IntroductionThe a wrong one has done, by paying money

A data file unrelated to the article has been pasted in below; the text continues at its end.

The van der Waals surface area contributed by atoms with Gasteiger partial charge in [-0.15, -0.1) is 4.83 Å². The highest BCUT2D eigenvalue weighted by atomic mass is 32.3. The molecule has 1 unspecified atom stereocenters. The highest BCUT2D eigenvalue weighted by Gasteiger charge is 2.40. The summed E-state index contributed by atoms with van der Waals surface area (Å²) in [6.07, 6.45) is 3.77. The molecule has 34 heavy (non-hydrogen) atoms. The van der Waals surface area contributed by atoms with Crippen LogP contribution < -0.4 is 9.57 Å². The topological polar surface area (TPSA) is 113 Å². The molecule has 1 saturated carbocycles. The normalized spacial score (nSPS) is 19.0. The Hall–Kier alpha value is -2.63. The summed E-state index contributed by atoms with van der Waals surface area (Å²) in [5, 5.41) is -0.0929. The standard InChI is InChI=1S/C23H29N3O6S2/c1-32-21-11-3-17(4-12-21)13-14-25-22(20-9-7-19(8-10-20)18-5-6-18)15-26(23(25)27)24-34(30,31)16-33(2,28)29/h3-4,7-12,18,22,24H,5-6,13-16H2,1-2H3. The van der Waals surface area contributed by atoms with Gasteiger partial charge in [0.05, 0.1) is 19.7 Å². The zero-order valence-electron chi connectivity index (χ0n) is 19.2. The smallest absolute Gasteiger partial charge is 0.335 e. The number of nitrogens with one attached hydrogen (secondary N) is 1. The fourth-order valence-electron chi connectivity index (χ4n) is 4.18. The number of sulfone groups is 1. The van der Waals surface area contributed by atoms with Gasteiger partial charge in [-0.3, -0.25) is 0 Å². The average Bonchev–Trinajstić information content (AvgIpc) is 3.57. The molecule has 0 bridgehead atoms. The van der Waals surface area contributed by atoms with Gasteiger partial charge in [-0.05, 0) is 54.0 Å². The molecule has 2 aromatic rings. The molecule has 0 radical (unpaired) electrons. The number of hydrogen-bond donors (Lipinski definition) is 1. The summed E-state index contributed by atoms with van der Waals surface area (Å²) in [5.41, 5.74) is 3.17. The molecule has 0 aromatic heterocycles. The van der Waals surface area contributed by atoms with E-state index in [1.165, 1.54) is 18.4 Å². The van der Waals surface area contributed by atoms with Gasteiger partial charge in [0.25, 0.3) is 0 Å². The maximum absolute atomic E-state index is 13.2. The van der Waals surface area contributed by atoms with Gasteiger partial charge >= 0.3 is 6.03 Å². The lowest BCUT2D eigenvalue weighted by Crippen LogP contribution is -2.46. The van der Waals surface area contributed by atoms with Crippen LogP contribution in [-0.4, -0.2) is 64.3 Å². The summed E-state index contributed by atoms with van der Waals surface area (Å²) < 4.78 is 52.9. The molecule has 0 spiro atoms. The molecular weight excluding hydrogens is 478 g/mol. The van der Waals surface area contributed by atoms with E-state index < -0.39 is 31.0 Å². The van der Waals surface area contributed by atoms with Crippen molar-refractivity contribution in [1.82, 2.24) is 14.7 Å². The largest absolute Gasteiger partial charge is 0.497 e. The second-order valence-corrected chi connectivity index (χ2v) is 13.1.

IntroductionThe goal of reparations is to make amends for a wrong one has done, by paying money to, or otherwise helping those who have been mistreated. Black communities all across America are owed reparations, not only for the ancestors of the enslaved, but for all Black individuals across the country. These communities all feel the repercussions of slavery, years of “separate but equal” and Jim Crow laws, unfair housing lending practices, police brutality, and the rise of White supremacists and hate groups. Successful Black individuals have had to work much harder to get ahead than their White counterparts.  They have had to overcome greater obstacles, endure harsher punishments, and deal with racist stereotypes for hundreds of years.  Members of the Black community have been playing catch up for their whole existence in America. They did not start out in an equal social, political, or economic state, and they have been unable to reach equal footing because they have not enjoyed the same privileges as Whites. Reparations are long overdue for Black Americans, not with money to individuals, but with something that can benefit all Black Americans for years to come and help Black communities achieve equity and equality.  Investing in underfunded schools with sizable Black populations, increasing arts and music, science and technology program budgets, as well as providing extra support would be a start to correct the deprivation Black communities have faced. The U.S. government needs to listen to these communities to learn what they most need and give them the investment they deserve.Legality of SlaverySlavery has been in existence for hundreds of years. Every major empire has had some form of slavery or indentured servitude, including the Mayans, Spaniards, Romans, and Chinese.  In the U.S., African slaves were viewed as subhuman and inferior to Whites; this perspective was used to rationalize slavery. Rudyard Kipling first wrote about the “white man’s burden” in his 1899 poem, and then others put their own meaning behind the phrase.  The poem suggests that it was the White man’s job or “burden” to bring “light” to all the dark places or uncivilized places in the world (Kipling).  Patronizing views like this served to justify the practice of slavery.  In legal terms, there was no foundation for compensating the descendants of slaves for the crime against their ancestors when, “no crime was committed.”  For at the time, most white men considered what they were doing to be legal since there were no laws prohibiting slavery. The African American community could not speak out because they had no political power, or even a platform to speak against the injustices they faced. Some claim that since slavery was legal in U.S. history, reparations are not due to the Black community; however, the Black community struggles every day with the implications of slavery, and the United States Federal Government needs to step in and correct this imbalance.Economic Implications of SlaveryThe United States of America’s economy and rise to dominance was partially built off of slavery. The profitable crops of the South including tobacco and cotton were built into some of the mega corporations we see today, including the American Tobacco Company and U.S. Cotton (Abagond, 2014).  According to researcher Thomas Craemer, from the University of Connecticut, the amount of money that U.S. slave labor made through working roughly “12 hours a day, 7 days a week” would be around $5.9 trillion today (Ehrenfreund, 2016). This statistic does not include the hardships Black individuals faced after the abolishment of slavery. The money that America made through slavery was never repaid. The government needs to at least make strides in apologizing and explore how reparations would be given.Some argue that a lack of records is an obstacle in verifying who is owed reparations.  Records regarding slavery are hazy and many slave owners did not keep their books up to date or even had them erased, so tracing lineage would be almost impossible. However, this argument against reparations is irrelevant. Discrimination is not limited to those Black individuals with slavery in their ancestry. Instead, society discriminates against the entirety of the Black population. In David Frum’s 2016 Atlantic article titled “The Impossibility of Reparations” he argues against reparations. He states that if the U.S. government send out a “massive bill to the descendents of every slaveholder and slumlord who did business from 1619 through 1968” the money would not change the “unhealthy dietary patterns, or enhance language skills, or teach the habits on which thriving communications are built” (Frum, 2016).  It is a demeaning assumption to say the Black community lacks in all those areas, and the call for the investigation of reparations never said that the White descendants would be individually responsible for the bill.  The funding should be invested into the future of these communities, not just to individual people.  So when critics say that you cannot trace a lineage that far back, it’s true, but it misses the point.  The argument doesn’t matter because the entire Black community is being affected by the U.S.’s ties to slavery, and all should be compensated for decades of withheld opportunities.It has been documented that Black communities in the 1940’s through the 1960’s were cheated out of fair housing prices (Coates, 2014). In highly populated Black communities in Chicago, for example, Black individuals bought houses for an estimated $10,000 more than Whites (Manning).  The Black buyers weren’t really homeowners because they made payments to the seller rather than the bank. In addition to the unfair prices, the sellers could evict families without a 30 days notice if they missed even a single payment (Coates, 2014). Once the seller evicted them, a new Black family would be brought into the home and the vicious cycle started over. Communities like these suffered from inflated prices and unfair contracts and only about 15% of the Black individuals attempting to buy homes were getting a fair price (Coates, 2014). With the Federal Housing Act of 1934, the government helped out with payments on houses, but it was based on a racist system. They ranked each neighborhood based on their “perceived stability” and almost all Black neighborhoods weren’t even eligible for the insurance.  The unequal mortgage rates and outrageous evictions are just a few examples of why the Black community deserves reparations. The effects of slavery are even reflected in our country’s architecture and historic preservation.  According to Catherine Zipf, Ph.D. (2016), an architectural historian, “the impact of slavery on architectural and urban design, development, and livelihood during the twentieth century is undeniable.”  After slavery was abolished, most of the slaves spaces were destroyed, while the plantation houses were preserved.  This pattern continued with the historic preservation of rich White areas of cities and the destruction and clearing of slums where Black families had lived.  Zipf’s article points out that by “denying African-Americans their built heritage, preservationists have denied them a sense of community.” Through these actions it is almost as if society was trying to erase the architectural evidence of slavery and discrimination, but this history should not be whitewashed away.  Separate but Equal and Jim Crow LawsThe Supreme Court helped to undermine the Constitutional protections of Blacks with the infamous 1896 Plessy v. Ferguson case (Pilgrim).  This case introduced the doctrine that suggested Blacks and Whites could be segregated as long as what they were given was “equal.”  The phrase “separate but equal” made it seem as if all races were given the same level of social, political, and economic opportunities, but the harsh reality was the exact opposite. The Plessy v. Ferguson case legitimized the Jim Crow laws, which were state and local laws used to enforce racial segregation in the southern United States. Black communities were required to use different facilities such as schools, diners, restrooms, and even drinking fountains. Oftentimes the Black-only facilities were rundown and poorly maintained.  These laws lasted for decades until their ban only 52 years ago in 1965, but their presence is still felt today. The segregation they created meant that the Black community was extremely isolated, often in their own closed off ghettos, and were not treated as equal. Reparations need to be given for years of discrimination and segregation caused by the Jim Crow and separate but equal laws.    Reparations for Other RacesThe United States of America, as well as other countries around the world have given reparations to a diverse number of races and peoples. For example, in 1990, the United States gave the Japanese American population a collective $1.2 billion to repay those forced into Internment camps during World World II (Benton-Lewis). The aim of this was to help the Japanese Americans get back on their feet after the government repossessed all their possessions, businesses, and property. In 1971, the U.S. gave $1 billion as well as 44 million acres of land to Alaskan Native Americans in the Alaska Natives Land Resettlement Act (Benton-Lewis). In 1952, Germany gave $822 million to the Holocaust survivors of World War II (Benton-Lewis). Critics such as David Frum, view reparations in a negative light. Frum (2016) speaks about the process of German Reparations towards the Surviving Jews, and Israel. He argues that if reparations were to be paid, the Black community wouldn’t have anywhere communal to put the money because the Black population doesn’t have a designated place like Israel. This argument is flawed. The Europeans ripped Africans away from their homes when they kidnapped them and stowed them on slave ships before selling them to plantation owners in the southern United States. Reparations cannot pay for all of the damage inflicted on groups of people, but they can go a very long way in the public’s opinion, and help them realize the government is working towards making amends. Of course there’s no way to measure the amount of pain inflicted on the African American slaves and put it into a monetary value, but despite these obstacles, apologizing and exploring potential paths for reparations is a good start. Police Brutality and Racial ProfilingThe Black population is being killed almost three times the rate as the White population (Swaine et al, 2017). There were over 1,100 police killings of Black men in 2016, which is more than twice the FBI’s annual number of “justifiable homicides.”  Black men between the ages of 15-34 faced the highest rate of U.S. police killings (Swaine et al, 2017).  Without even stopping to question their reasoning, these police officers are racially profiling innocent Black men, just because of their skin color, and automatically assuming they look suspicious. Racial profiling by police may be “subconscious,” which goes to show how deeply racism is rooted into America’s history. Former New York prosecutor Ames Grawert states police departments’ “escalating use of force is exacerbating the racial tension plaguing cities across the country.” Hate GroupsThe majority of the Black population today is faced with discrimination and blatant racism. Hate groups and white supremacists such as the KKK feel right at home marching the confederate flag around, or holding up offensive white power signs.  According to the Southern Poverty Law Center, there are 917 hate groups currently operating in the U.S., including groups connected to White nationalists, the Ku Klux Klan, Neo-Confederates, racist skinheads, and Neo-Nazis (SPLC). A report by a U.N. affiliated group states that the U.S. has a long history of “racial terrorism” and asserts that the “domination of one group over another continues to negatively impact the civil, political, economic, social, and cultural rights of African Americans today” (Tharoor, 2016). These hate groups have made it clear that even though all of this time has passed since the abolition of slavery, the world is still full of hate and discrimination. Proposed Commission to Study ReparationThe government has done little to examine the possibility of reparation to Black communities in America.  One of the only steps in that direction was a 1989 bill proposed to Congress by John Conyers titled H.R.40. Its intent was to “address the fundamental injustice, cruelty, brutality, and inhumanity of slavery in the United States and the 13 colonies between 1619 and 1865.” This bill set out to establish a commission to study and consider a national apology and proposal for reparations for the institution of slavery. This bill has been suggested to Congress every year since 1989, and each time Congress has not enacted it. H.R.40 is not even a bill that would automatically pay the Black community a sum of money. It is a bill to consider creating a commision that would think about issuing a formal apology, and look into possible reparations.  Congress should finally pass this bill and the U.S. government should apologize for the atrocities that were inflicted upon the Black communities. The government has not even issued a formal apology for slavery or any of the hardships the Black community has faced. The effects of slavery did not just die out in 1865 with the 13th amendment’s abolishment of slavery. Slavery has had lasting effects that have harmed the Black community immeasurably. Reparations need to be awarded to begin to makeup for the many hardships the Black community has faced.Conclusion    Reparations are long overdue to the Black community. Slavery left lasting scars, including years of torment with the “separate but equal” and Jim Crow laws, segregation, poor socio-economic state for many Black individuals, on-going racism, alongside the recent extreme police brutality, and targeted racial profiling. The Black community has endured far too much and has received far too little aid from the government and now it is time to make amends. Congress needs to vote yes on the H.R.40 Bill, so the reparation process can begin. Evaluating the logistics of it will be a difficult task; however, it is a task the United States needs to fulfill. The Federal Government needs to allocate funds for Black communities directed toward underfunded schools to help improve educational programs, such as visual and performing arts, science and technology programs, and offer support classes.  The Commission should be made up of members of the the Black community to find out other ways in which reparations can help our country provide equity and work toward equality.  Reparations are not something the government can push aside. This issue needs to be addressed to begin healing the long-lasting effects of slavery, racism and discrimination.  Works CitedAbagond, Julian. “The Incomplete List of US Companies and Universities That Benefited From Black Slavery.” Abagond. N.p., 12 June 2014. Web. 23 Mar. 2017. Benton-Lewis, Dorthy. “History of Reparations Payments.” History of Reparations Payments. N’Cobra, n.d. Web. 26 Mar. 2017. Coates, Ta-nehisi. “The case for Reparations.” The Atlantic. 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Accessed 25 Mar. 2017.”Shocking List of 10 Companies That Profited from the Slave Trade.” Your Black World. Black News, 29 Aug. 2013. Web. 26 Mar. 2017. Swaine, Jon, and Ciara McCarthy. “Young Black Men Again Faced Highest Rate of US Police Killings in 2016.” The Guardian, Guardian News and Media, 8 Jan. 2017, Accessed 23 Mar. 2017.”‘The White Man’s Burden’: Kipling’s Hymn to U.S. Imperialism.” HISTORY MATTERS – The U.S. Survey Course on the Web, historymatters.gmu.edu/d/5478/. Accessed 26 Mar. 2017.Zipf, Catherine. “The Architecture of American Slavery: Teaching The Black Lives Matter Movement.” Radical Teacher, 2016, web.b.ebscohost.com/ehost/pdfviewer/pdfviewer vid=1&sid=125cc108-6ced-46ff-99f2-9ee3c1dbfdcb%40sessionmgr101. Accessed 24 Mar. 2017.